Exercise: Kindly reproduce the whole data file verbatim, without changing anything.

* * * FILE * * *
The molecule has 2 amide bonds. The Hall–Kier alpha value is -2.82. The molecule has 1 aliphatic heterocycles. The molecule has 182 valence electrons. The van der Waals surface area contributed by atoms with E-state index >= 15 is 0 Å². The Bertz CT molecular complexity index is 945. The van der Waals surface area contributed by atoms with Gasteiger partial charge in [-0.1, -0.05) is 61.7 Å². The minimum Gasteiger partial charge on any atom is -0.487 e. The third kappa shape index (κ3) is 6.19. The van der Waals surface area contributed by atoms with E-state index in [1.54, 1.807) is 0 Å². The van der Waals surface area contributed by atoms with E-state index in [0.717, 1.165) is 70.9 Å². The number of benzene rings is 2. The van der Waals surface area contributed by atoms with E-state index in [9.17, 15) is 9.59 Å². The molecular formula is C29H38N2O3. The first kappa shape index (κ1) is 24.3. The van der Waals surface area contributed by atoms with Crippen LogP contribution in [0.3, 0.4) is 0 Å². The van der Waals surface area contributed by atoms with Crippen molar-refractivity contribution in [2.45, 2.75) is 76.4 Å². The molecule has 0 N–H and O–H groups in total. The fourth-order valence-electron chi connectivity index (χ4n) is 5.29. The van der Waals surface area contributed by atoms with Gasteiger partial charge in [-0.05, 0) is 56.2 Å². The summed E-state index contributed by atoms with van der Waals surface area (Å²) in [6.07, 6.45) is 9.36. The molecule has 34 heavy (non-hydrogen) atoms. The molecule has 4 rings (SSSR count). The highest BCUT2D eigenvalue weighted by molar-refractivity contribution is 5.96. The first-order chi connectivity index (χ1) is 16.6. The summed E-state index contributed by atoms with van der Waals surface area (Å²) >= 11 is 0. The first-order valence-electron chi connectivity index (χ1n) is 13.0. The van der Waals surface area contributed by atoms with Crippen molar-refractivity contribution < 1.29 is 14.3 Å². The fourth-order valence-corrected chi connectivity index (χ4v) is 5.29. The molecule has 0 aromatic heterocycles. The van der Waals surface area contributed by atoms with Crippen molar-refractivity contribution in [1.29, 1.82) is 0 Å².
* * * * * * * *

The molecule has 2 amide bonds. The Hall–Kier alpha value is -2.82. The molecule has 1 aliphatic heterocycles. The molecule has 182 valence electrons. The van der Waals surface area contributed by atoms with E-state index >= 15 is 0 Å². The Bertz CT molecular complexity index is 945. The van der Waals surface area contributed by atoms with Gasteiger partial charge in [-0.1, -0.05) is 61.7 Å². The minimum Gasteiger partial charge on any atom is -0.487 e. The third kappa shape index (κ3) is 6.19. The van der Waals surface area contributed by atoms with E-state index in [1.54, 1.807) is 0 Å². The van der Waals surface area contributed by atoms with E-state index in [0.717, 1.165) is 70.9 Å². The number of benzene rings is 2. The van der Waals surface area contributed by atoms with E-state index in [9.17, 15) is 9.59 Å². The molecular formula is C29H38N2O3. The first kappa shape index (κ1) is 24.3. The van der Waals surface area contributed by atoms with Crippen LogP contribution in [0.3, 0.4) is 0 Å². The van der Waals surface area contributed by atoms with Crippen molar-refractivity contribution in [2.45, 2.75) is 76.4 Å². The molecule has 0 N–H and O–H groups in total. The fourth-order valence-electron chi connectivity index (χ4n) is 5.29. The van der Waals surface area contributed by atoms with Gasteiger partial charge in [-0.05, 0) is 56.2 Å². The summed E-state index contributed by atoms with van der Waals surface area (Å²) in [6.07, 6.45) is 9.36. The molecule has 34 heavy (non-hydrogen) atoms. The molecule has 4 rings (SSSR count). The highest BCUT2D eigenvalue weighted by molar-refractivity contribution is 5.96. The first-order chi connectivity index (χ1) is 16.6. The summed E-state index contributed by atoms with van der Waals surface area (Å²) >= 11 is 0. The first-order valence-electron chi connectivity index (χ1n) is 13.0. The van der Waals surface area contributed by atoms with Crippen molar-refractivity contribution < 1.29 is 14.3 Å². The fourth-order valence-corrected chi connectivity index (χ4v) is 5.29. The molecule has 0 aromatic heterocycles. The van der Waals surface area contributed by atoms with Crippen molar-refractivity contribution in [1.29, 1.82) is 0 Å².